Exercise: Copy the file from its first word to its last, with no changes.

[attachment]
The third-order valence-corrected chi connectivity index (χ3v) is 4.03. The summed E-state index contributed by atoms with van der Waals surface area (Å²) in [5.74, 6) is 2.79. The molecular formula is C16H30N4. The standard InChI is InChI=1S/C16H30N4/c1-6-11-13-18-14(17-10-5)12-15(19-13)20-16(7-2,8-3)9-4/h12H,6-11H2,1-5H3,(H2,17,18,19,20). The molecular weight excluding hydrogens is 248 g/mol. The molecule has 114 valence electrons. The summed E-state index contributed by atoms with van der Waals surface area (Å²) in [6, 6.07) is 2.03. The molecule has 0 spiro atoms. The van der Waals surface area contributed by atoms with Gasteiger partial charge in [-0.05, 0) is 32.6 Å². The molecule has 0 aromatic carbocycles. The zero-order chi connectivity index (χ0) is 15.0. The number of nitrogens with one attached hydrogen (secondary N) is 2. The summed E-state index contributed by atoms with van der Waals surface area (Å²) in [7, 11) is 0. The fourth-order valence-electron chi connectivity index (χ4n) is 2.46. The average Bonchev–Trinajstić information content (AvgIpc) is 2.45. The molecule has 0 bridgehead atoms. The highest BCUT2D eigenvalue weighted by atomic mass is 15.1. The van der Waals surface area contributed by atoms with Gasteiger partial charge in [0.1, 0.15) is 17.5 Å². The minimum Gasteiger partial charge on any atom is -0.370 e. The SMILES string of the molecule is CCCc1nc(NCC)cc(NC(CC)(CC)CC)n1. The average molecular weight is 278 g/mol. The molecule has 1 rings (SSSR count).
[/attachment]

The third-order valence-corrected chi connectivity index (χ3v) is 4.03. The summed E-state index contributed by atoms with van der Waals surface area (Å²) in [5.74, 6) is 2.79. The molecular formula is C16H30N4. The standard InChI is InChI=1S/C16H30N4/c1-6-11-13-18-14(17-10-5)12-15(19-13)20-16(7-2,8-3)9-4/h12H,6-11H2,1-5H3,(H2,17,18,19,20). The molecular weight excluding hydrogens is 248 g/mol. The molecule has 114 valence electrons. The summed E-state index contributed by atoms with van der Waals surface area (Å²) in [6, 6.07) is 2.03. The molecule has 0 spiro atoms. The van der Waals surface area contributed by atoms with Gasteiger partial charge in [-0.05, 0) is 32.6 Å². The molecule has 0 aromatic carbocycles. The zero-order chi connectivity index (χ0) is 15.0. The number of nitrogens with one attached hydrogen (secondary N) is 2. The summed E-state index contributed by atoms with van der Waals surface area (Å²) in [7, 11) is 0. The fourth-order valence-electron chi connectivity index (χ4n) is 2.46. The average Bonchev–Trinajstić information content (AvgIpc) is 2.45. The molecule has 0 bridgehead atoms. The highest BCUT2D eigenvalue weighted by atomic mass is 15.1. The van der Waals surface area contributed by atoms with Gasteiger partial charge in [0.1, 0.15) is 17.5 Å². The minimum Gasteiger partial charge on any atom is -0.370 e. The SMILES string of the molecule is CCCc1nc(NCC)cc(NC(CC)(CC)CC)n1. The average molecular weight is 278 g/mol. The molecule has 1 rings (SSSR count).